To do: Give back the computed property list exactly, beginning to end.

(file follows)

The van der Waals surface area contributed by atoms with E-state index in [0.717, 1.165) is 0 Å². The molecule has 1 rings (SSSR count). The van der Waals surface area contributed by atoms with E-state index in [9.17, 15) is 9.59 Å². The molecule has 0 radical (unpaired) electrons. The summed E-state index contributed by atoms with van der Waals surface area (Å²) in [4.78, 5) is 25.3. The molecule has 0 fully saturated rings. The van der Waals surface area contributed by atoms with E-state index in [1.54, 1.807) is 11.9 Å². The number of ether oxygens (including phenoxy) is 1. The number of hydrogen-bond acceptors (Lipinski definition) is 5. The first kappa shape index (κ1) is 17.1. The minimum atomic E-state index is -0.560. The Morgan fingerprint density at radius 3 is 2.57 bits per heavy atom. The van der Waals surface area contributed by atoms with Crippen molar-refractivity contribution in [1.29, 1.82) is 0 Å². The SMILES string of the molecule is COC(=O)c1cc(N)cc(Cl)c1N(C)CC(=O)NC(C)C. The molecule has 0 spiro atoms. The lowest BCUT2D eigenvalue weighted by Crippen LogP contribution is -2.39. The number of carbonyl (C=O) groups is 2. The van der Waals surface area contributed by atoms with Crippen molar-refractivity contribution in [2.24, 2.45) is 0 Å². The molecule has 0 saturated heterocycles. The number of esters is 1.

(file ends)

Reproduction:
The van der Waals surface area contributed by atoms with E-state index in [0.717, 1.165) is 0 Å². The molecule has 1 rings (SSSR count). The van der Waals surface area contributed by atoms with E-state index in [9.17, 15) is 9.59 Å². The molecule has 0 radical (unpaired) electrons. The summed E-state index contributed by atoms with van der Waals surface area (Å²) in [4.78, 5) is 25.3. The molecule has 0 fully saturated rings. The van der Waals surface area contributed by atoms with E-state index in [1.54, 1.807) is 11.9 Å². The number of ether oxygens (including phenoxy) is 1. The number of hydrogen-bond acceptors (Lipinski definition) is 5. The first kappa shape index (κ1) is 17.1. The minimum atomic E-state index is -0.560. The Morgan fingerprint density at radius 3 is 2.57 bits per heavy atom. The van der Waals surface area contributed by atoms with Crippen molar-refractivity contribution in [1.29, 1.82) is 0 Å². The SMILES string of the molecule is COC(=O)c1cc(N)cc(Cl)c1N(C)CC(=O)NC(C)C. The molecule has 0 spiro atoms. The lowest BCUT2D eigenvalue weighted by Crippen LogP contribution is -2.39. The number of carbonyl (C=O) groups is 2. The van der Waals surface area contributed by atoms with Crippen molar-refractivity contribution in [2.24, 2.45) is 0 Å². The molecule has 0 saturated heterocycles. The number of esters is 1.